And for all of you reading, I bring you a simple recipe for this weeknight because I know you want to be able to spend the extra time you aren't in the kitchen around those people who inspire you.


Chicken Piccata
serves 2
6 boneless chicken thigh fillets
2 TB olive oil
1 c. dry white wine or dry vermouth (such as Dolin)
1/4 c. lemon juice
2 TB capers, drained and rinsed
2 TB butter
2 TB parsley, chopped

Lay the chicken fillets out on a cutting board and use a meat mallet or a rolling pin to pound them down to an even thickness, about 1/2". Then sprinkle them all over with salt and pepper.
Heat the olive oil over medium-high heat in a large skillet. Once it is hot add the chicken in a single layer (you may have to work in 2 batches). Sear the chicken about 3-4 minutes on each side, until it is browned and cooked all the way through. Then remove the chicken to a platter.
Add the white wine or vermouth to the pan and scrape up any bits that have stuck to the bottom of the pan. Let the wine boil down to about half a cup. Then add in the lemon juice and capers and cook for another minute. Add the butter and stir until it melts. Then add the parsley and return the chicken and any juices that have accumulated on the plate back to the pan. Flip the chicken once or twice to coat with the sauce and return once again to the platter and pour the sauce over top to serve.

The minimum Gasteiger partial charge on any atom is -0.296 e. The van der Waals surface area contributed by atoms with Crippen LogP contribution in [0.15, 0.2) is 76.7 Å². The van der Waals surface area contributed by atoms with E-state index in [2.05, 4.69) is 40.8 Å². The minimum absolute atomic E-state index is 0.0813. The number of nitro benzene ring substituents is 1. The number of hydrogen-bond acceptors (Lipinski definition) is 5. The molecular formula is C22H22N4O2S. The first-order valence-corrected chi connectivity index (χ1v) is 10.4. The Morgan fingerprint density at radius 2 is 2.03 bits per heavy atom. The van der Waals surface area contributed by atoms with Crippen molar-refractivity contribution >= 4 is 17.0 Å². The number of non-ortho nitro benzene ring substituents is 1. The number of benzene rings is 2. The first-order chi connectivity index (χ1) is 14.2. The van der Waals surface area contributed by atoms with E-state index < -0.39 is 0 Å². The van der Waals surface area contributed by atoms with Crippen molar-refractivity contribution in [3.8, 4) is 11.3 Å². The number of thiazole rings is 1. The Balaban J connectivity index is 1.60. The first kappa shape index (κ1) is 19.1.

Wednesday, March 6, 2013

Beer Braised Mussels

Ever since the husband and I booked our plane tickets to Paris I have been obsessed. All I want to do is read the guidebook, read blogs, study menus, study French, watch French films, and plan, plan, plan. My excitement for the trip has me in overdrive on this one particular focus, leaving other things (such as doing my taxes, or this blog) behind.